Drawing on a cigarette outside a lavanderia,
Two weeks of sweaty clothes burbling inside,
I found myself in conversation with a fellow
Washer. Only one topic, yesterday’s news.
What I remember best of this Florentine’s
Words is that the madmen would smash a plane
Into St. Peter’s, because it is the heart
Of Christianity, and his tangible fear as
He evoked such outrage, the basilica as pure
A target as the New York towers – “gemini”
To the Italians. He was no Catholic, “of course,”
But centuries of baptism had rubbed in and
For a moment Il Papa seemed to be a father.
Years later, I reflect how many times Rome
Has been destroyed, reduced to rubble and
Looted, and I think, lapsed Protestant
And infidel, it’s good that never happened,
As he must think now. One of a kind, let
The building be, no matter what nonsense
The Pope dribbles from his throne. Nothing’s
Permanent, but this building is different,
And we must admire the difference of things.
Back then, I told the accidental Florentine,
“Don’t worry. Those men aim at and bomb only
Centers of money and power, and even though
The Vatican has vast stores of wealth it’s all
Like saints’ bones, not to be cashed, and the church
Is merely a feather in the wind. Rome’s safe.”
Shrugging agreement, eyes lowered to the stubbed
Butts on the pavement, he sighed and returned to
The arms, legs, and body parts tumbling around.
From Irreplaceable You and Other Poems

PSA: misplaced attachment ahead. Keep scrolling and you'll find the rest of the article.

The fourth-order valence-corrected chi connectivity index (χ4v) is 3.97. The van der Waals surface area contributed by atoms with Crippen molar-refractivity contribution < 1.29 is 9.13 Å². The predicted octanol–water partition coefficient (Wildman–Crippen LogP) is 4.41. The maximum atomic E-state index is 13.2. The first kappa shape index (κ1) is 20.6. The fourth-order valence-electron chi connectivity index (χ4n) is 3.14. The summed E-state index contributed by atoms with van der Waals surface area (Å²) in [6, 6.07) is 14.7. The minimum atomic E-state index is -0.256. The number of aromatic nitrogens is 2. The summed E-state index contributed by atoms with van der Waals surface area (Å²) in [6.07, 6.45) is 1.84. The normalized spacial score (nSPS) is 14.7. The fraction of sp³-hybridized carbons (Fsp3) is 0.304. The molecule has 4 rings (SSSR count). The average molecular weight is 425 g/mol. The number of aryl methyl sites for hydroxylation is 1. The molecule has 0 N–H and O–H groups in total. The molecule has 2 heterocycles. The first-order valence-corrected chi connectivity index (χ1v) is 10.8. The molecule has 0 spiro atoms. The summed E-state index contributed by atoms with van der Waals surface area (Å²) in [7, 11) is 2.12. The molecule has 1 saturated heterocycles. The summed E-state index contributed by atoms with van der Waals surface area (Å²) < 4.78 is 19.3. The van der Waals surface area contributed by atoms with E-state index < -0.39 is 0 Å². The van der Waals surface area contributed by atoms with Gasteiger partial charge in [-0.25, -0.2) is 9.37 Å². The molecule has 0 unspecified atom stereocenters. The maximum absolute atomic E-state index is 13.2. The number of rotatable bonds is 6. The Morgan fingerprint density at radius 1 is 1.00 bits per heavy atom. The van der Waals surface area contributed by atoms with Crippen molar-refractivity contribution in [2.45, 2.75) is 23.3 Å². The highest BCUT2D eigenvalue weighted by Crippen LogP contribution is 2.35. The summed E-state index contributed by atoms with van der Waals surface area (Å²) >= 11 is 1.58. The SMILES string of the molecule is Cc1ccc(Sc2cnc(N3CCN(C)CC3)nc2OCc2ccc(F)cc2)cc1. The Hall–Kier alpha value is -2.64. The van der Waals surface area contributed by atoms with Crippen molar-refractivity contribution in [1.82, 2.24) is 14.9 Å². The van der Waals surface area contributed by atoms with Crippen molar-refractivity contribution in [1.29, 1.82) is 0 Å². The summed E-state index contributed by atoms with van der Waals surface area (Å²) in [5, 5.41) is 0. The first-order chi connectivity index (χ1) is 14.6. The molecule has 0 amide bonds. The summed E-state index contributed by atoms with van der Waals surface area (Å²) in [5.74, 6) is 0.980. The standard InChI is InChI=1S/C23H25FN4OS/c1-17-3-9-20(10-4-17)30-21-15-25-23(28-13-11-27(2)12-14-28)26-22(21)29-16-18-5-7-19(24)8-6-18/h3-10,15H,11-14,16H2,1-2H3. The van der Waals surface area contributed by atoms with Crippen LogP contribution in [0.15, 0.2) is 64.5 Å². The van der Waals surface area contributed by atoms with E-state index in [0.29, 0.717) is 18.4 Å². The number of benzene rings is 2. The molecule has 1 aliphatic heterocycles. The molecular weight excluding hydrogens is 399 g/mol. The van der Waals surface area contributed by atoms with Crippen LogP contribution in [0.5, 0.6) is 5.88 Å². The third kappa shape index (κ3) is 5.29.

By Karl Patten
9/12/01 Florence was written several years after that date. At the time we had been living in the Tuscan countryside, and that day was the last of our rental. The owner told us of the massacre and said we could stay, but we had a hotel reservation in Florence and chose to take that up. Nobody could fly into the States at that time, and we had to stay in Florence, hardly a problem, indeed. Also it gave us a chance to do our laundry.
Everything in this poem is simply a remembrance of that occasion. I did chat with a Florentine out on the sidewalk, and there was only one subject. The invention here comes in the words I say to him. I did assure him that St. Peter’s was safe, but the remarks about the Pope and the Vatican I made up and are probably what I would have liked to say but refrained from in fear of hurting his feelings. The last three lines are truth, though.